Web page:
TOPIC: If O.J. Did, This is How...
by Roger Friedman
Fox Entertainment canceled all its O.J. projects including his book, called "If I Did It," and his TV interview with Judith Regan. That’s fine. Everyone’s mad at Regan, which is also fine. But let’s get back to the real story here: O.J. did indeed “do it.” He killed two people in cold blood on June 12, 1994. One of them was the mother of two of his children.
Yes, he was acquitted by a jury in the criminal matter. But he was also found responsible for the murders by a more sensible civil jury in 1996. I covered the O.J. Simpson trial for New York magazine and broke a lot of the stories surrounding that circus. For six months, from the day of the murder until the pretrial hearings kicked into gear, I followed every possible lead that would prove Simpson innocent. These included Nicole’s horrible little friend Faye Resnick, as well as many other similar murders in L.A. around that time. And this is what came up: No one but O.J. Simpson could have killed Nicole Brown and Ron Goldman. His friends may have helped cover it up, but in the end, it was all O.J.
There were a lot of theories about how he did it and lived with himself afterwards. Apparently in the unpublished book he himself says he had a "black out" period — if he did it. One theory that I came to subscribe to was supplied by a freelance writer and his brother, who was a Harvard forensic psychiatrist. To this day it makes the most sense: Simpson was having steroid rage. This wasn’t from being on steroids, but from getting off of them. He’d been addicted to them for years when he took a pounding in football and stuck with them later for rheumatoid arthritis. A lot of different details added up to this conclusion.
For weeks, Resnick’s boyfriend, Christian Reichardt, had been weaning Simpson off the steroids with a fruit drink that Simpson promoted in a TV infomercial. Reichardt told me this had begun in late March, early April 1994. By June 12, Simpson was probably not feeling too well. Erratic outbursts, extreme emotions — these were indications that his withdrawal was not a success. In the infomercial, made March 31, 1994, which was entered into evidence but never pursued, Simpson recalls "They had me on — you name it — Naprosyn, Indocin, Motrin, I, I had so much Motrin you couldn't believe it, you know.” Then he talks about the miraculous turn around in his life from drinking Juice Plus: “And then before I knew it, I just start skippin' the Naprosyn and skippin the Indocin and skippin the pain pills, uh, the Advil. I mean I was one of these guys who was on six or seven Advils a day, you know, until today when I don't have to take anything.”
For some reason, no one bothered to ask the doctor what the effect would be of no longer taking all those drugs. And no one asked Dr. Robert Huizenga — a doctor whose specialty was steroids and athletes — one word on that subject as well. Simpson, I learned from the FBI lab in Washington, had been tested for eight different kinds of drugs but not for steroids when he was arrested. My sources’ claims, they say, were further emphasized by the Bronco “chase.”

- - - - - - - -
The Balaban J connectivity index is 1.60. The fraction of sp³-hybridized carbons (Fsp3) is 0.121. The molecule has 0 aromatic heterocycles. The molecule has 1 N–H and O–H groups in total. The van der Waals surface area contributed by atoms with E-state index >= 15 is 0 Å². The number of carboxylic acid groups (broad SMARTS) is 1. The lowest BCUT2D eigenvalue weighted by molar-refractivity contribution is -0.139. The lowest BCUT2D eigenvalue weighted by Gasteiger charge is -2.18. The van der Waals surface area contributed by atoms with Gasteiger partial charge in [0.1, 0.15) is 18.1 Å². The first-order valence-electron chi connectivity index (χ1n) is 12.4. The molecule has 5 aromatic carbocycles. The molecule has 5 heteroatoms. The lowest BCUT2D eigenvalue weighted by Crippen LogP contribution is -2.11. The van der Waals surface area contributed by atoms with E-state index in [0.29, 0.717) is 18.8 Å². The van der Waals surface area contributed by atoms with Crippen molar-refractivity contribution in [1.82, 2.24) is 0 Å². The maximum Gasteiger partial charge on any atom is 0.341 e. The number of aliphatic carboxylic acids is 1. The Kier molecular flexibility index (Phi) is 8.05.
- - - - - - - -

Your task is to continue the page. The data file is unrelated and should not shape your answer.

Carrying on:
Al Cowlings, who’d been in the car with Simpson, described to a writer he’d hired for a book proposal that Simpson had been sweating like crazy in the car. His face had turned “golden,” Cowlings recalled. Sweat poured from him. Simpson was so incoherent that he let Cowlings do the talking for him. The chase was on June 15.
Three days earlier, Simpson had returned to L.A. from a visit to Chicago. Howard Weitzman had been his lawyer. Dr. Bertram Maltz, now deceased, had been his long term physician. When Weitzman handed over the reigns to Robert Shapiro, the first thing Shapiro did was get rid of Maltz and bring in Dr. Huizenga. Huizenga had just published a book on the subject, as physician for the L.A. Rams. In his testimony at the criminal trial, Huizenga said that Simpson had given him “a one-month history of drenching night sweats so severe that he would have to get out of bed, towel himself off and go back and sleep in the dry portion of the bed.” But nothing more was asked in this area by either side, and the words “steroid” or “rage” or “withdrawal” never again came up either in direct or cross examination.
I interviewed Huizenga on the 10th anniversary of the murders in this column. [You can read that column here.] As I wrote then: “What was most alarming, Huizenga told me, was how prosecutors treated him. His direct questioning by the state was from Deputy District Attorney Brian Kelberg, who worked for Marcia Clark. "I told them that Simpson appeared to be limping when he came into my office. Instead of asking me about that, they said, 'He wasn't limping, you're lying, we have tape of him from two months before.' It's odd that the prosecutors didn't even bother to ask about the sequelae," he said, tossing some much-needed Latin into our conversation. In other words: Clark's team never asked why Simpson had been limping, or what would have brought him to that point.”
Indeed, Clark and Chris Darden, who went on to have fame and make little fortunes off their horrendous loss in court, didn’t do a lot of things right. It’s easy to blame Judith Regan for what’s gone wrong now, but Clark and Darden are the real culprits here, and the reason why O.J. Simpson is still walking around and causing trouble.